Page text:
We also use the past continuous tense to describe something that was changing. The change can be physical growth, mental growth or any other changes.

Example:

  • Jamie was growing up really quickly.
  • My Spanish was improving.
  • My hair was going brown.
  • Prague was changing really slowly.

Two actions at the same time

The past continuous tense also describes two events happening at the same time. This means we are using the past continuous in both events.

Example:

  • While I was cooking, she was cleaning a bathroom.
  • While she was looking for her keys, we were packing our luggage.

Interrupted action

This tense is often used to describe an action that was interrupted by some event. These kinds of sentences usually start with words such as „while“ or „when“ in the first or second part of the sentence.

In these kinds of sentences, the past continuous is combined with the past simple (past simple always illustrates that an event happened after another event).

Example:

  • While I was playing basketball, he came in.
  • We were watching the best video in the world when the video froze.

Adverbs that are used with the past continuous tense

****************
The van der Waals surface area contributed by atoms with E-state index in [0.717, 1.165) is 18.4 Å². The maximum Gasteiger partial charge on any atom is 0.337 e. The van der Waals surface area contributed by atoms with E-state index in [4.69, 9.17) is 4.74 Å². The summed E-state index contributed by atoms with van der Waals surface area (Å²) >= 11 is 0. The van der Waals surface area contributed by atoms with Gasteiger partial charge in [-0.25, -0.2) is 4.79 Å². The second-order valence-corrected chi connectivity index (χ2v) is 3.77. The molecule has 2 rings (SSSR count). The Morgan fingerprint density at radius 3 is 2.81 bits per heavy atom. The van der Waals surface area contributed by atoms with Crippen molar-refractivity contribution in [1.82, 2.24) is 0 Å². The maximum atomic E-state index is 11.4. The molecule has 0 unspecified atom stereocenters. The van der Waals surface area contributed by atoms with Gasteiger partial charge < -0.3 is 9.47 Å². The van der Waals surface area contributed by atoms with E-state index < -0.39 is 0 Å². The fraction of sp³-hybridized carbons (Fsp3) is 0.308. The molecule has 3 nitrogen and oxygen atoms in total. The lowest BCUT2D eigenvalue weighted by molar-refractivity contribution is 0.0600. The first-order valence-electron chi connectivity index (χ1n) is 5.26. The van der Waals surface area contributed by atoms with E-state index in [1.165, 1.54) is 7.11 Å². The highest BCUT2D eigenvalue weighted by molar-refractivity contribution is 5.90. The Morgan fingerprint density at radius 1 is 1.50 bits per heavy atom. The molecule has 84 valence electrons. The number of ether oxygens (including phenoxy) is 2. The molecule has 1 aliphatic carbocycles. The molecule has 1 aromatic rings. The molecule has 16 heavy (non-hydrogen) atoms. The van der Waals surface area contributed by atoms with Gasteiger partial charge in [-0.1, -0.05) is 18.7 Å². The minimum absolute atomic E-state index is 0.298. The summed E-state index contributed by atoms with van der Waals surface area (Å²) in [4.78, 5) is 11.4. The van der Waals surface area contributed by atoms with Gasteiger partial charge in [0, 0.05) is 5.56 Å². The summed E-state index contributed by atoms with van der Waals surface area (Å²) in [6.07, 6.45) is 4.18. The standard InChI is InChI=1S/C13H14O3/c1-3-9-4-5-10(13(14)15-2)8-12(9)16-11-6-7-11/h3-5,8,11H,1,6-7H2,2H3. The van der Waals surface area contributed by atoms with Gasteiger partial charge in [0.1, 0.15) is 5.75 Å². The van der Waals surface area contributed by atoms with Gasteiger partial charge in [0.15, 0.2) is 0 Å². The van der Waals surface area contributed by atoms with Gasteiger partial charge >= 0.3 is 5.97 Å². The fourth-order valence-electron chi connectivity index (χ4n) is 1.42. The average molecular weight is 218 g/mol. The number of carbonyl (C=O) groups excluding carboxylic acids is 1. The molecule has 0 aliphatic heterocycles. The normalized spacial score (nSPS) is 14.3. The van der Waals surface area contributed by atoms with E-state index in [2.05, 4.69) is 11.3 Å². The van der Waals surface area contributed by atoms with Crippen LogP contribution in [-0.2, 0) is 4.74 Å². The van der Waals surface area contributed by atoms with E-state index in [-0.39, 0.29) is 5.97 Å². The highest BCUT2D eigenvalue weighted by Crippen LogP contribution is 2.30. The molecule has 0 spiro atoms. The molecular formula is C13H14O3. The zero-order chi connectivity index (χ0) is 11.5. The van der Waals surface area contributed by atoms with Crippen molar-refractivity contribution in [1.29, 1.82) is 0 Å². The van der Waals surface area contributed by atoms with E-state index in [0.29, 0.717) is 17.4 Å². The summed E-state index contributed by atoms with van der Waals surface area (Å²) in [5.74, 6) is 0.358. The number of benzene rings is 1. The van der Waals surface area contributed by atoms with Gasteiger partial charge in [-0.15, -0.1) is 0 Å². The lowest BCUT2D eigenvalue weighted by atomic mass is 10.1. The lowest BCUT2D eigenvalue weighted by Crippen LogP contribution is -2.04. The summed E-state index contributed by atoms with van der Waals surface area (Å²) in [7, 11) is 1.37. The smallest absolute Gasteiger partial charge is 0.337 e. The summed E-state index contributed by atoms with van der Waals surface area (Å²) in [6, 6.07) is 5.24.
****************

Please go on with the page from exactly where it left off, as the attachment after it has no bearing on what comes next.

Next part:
You can also recognize the past continuous tense by using specific adverbs. The most common ones describe some repetitive actions as well as unplanned or undesired events. These adverbs are, for example, „forever“, „always“ or „constantly“.

But be careful! When one of these words are used in a sentence, it doesn’t automatically mean that it is the past continuous tense, so do not rely on that.

Example:

  • We were always playing basketball together.
  • She was constantly singing in the bathroom.
  • He was forever losing his wallet.

Do not use stative verbs

We do not often use the past continuous tense in combination with stative verbs. Stative verbs are verbs which express a state rather than an action, and often relate to feelings like thoughts, emotions, relations or senses.

Instead of using the past continuous tense, we should use the past simple while still using the verb „was/were“.

Example:

  • I was tired.
  • She was ill.
  • They were lonely.

Construction of sentences

The verb „to be“ is the most important verb in the past continuous tense. That‘s because if we want to describe anything in the past continuous tense, we need to use its past tense form, “was/were,“ in combination with the main verb and the ing form.

To describe something specific, we can use the main verb „do“, so the entire verb will be in the form „was/were doing.“ In this tense, we do not distinguish irregular verbs but instead always use the verb‘s base form with the suffix –ing.